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Phone companies fail test on access

Phone companies fail test on access
7th October 2010 developer

Phone companies are failing to tell prospective customers about the services they provide for disabled people, according to the communications watchdog.

Ofcom described the performance of the eight companies – BT, Orange, O2, TalkTalk, T-Mobile, Virgin Media, Vodafone and 3 – as “fairly poor”, and warned that it could impose heavy fines if they fail to improve.

The country’s leading campaigning organisation of blind people called the findings from a “mystery shopping” survey “concerning”, and said the companies should take “immediate steps” to improve their performance.

Ofcom commissioned the survey to discover what advice would-be disabled customers – or their relatives – would be given by phone or email about accessible services.

By law, phone companies have to provide a range of services to disabled customers, such as free directory enquiries for those who cannot use a printed version, bills and contracts in accessible formats, access to a text relay service, and priority repairs for customers who depend on a landline because of a health condition or impairment.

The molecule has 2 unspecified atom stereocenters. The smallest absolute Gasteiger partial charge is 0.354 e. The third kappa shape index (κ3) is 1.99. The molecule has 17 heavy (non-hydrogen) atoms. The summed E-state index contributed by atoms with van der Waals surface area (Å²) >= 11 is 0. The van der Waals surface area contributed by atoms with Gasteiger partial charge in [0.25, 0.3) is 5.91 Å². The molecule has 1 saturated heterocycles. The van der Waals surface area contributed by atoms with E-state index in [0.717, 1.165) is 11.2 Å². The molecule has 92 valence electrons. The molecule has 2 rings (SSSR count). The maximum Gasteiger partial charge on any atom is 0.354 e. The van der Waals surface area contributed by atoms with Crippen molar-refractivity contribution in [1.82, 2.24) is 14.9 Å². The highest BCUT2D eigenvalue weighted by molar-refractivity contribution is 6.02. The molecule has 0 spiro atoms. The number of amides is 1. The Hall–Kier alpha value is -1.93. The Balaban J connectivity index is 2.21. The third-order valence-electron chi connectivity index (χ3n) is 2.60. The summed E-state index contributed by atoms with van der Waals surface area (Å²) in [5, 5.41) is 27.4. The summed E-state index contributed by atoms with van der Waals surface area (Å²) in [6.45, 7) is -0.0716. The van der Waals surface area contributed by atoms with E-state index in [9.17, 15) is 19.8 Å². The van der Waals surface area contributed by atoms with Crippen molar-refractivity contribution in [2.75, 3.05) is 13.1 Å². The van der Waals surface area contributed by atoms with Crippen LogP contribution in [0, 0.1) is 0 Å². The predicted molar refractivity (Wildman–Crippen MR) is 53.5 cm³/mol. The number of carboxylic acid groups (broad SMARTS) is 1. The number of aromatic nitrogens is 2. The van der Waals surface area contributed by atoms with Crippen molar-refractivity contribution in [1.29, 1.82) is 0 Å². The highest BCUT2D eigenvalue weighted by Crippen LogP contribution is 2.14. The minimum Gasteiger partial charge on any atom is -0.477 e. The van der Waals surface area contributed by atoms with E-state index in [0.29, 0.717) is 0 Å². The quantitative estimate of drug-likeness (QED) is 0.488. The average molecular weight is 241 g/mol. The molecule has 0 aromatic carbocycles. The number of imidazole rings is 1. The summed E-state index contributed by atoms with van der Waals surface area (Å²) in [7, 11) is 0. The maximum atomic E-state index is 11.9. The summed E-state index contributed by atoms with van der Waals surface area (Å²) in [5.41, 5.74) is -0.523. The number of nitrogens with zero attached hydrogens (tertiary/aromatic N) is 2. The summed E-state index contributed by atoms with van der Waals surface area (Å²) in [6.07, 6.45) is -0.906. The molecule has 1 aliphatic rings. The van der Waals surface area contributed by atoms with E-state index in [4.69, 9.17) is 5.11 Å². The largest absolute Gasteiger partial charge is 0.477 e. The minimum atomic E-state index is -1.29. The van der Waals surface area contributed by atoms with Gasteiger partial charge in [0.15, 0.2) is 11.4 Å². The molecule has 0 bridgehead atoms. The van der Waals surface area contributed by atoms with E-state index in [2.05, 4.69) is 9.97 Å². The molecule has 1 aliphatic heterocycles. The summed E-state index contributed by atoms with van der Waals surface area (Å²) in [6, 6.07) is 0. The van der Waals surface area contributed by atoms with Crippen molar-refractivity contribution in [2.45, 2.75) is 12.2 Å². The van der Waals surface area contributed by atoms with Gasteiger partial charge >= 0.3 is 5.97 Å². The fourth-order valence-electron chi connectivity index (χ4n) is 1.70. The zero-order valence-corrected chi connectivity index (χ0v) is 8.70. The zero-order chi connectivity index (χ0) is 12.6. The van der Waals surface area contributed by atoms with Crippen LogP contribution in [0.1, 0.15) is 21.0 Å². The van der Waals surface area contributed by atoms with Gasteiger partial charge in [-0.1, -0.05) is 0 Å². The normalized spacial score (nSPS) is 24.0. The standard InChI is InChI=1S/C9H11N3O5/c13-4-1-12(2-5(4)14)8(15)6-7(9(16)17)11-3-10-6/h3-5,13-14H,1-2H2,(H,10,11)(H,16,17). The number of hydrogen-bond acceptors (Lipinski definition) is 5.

They must also take “reasonable steps” to ensure these services are “widely publicised”.

But only just over a third of callers in the survey were told about at least one service available for disabled customers without being prompted.

Even after prompting, this figure only rose to three-quarters of callers. Ofcom said this was a “significant drop” since similar research in 2006, which found 91 per cent of calls resulted in such information being provided after prompting.

The survey also found that in only one out of every 25 calls did the company mention three or more of the services without prompting.

Many of the companies’ websites also failed to mention key services for disabled customers.

Ofcom said it had asked the companies to set out action plans with “reasonable timings” for improvements.

An Ofcom spokeswoman said all the companies had pledged to take action, although “some are more enthusiastic about it than others”.

It plans a further survey, and warned of possible enforcement action if companies fail to improve, which could mean a fine of up to 10 per cent of their turnover.

Douglas Gilroy, vice-president of the National Federation of the Blind of the UK (NFB UK), said: “Services such as free directory enquiries for those who cannot read a printed telephone directory, bills and contracts in accessible formats and priority repairs for customers who depend on a landline, are all important and essential to blind and partially-sighted people.”

Many blind and partially-sighted people rely on the telephone as their main means of communication, he added.

Gilroy called on the companies to take “immediate steps to eliminate these poor findings” and meet their legal duties.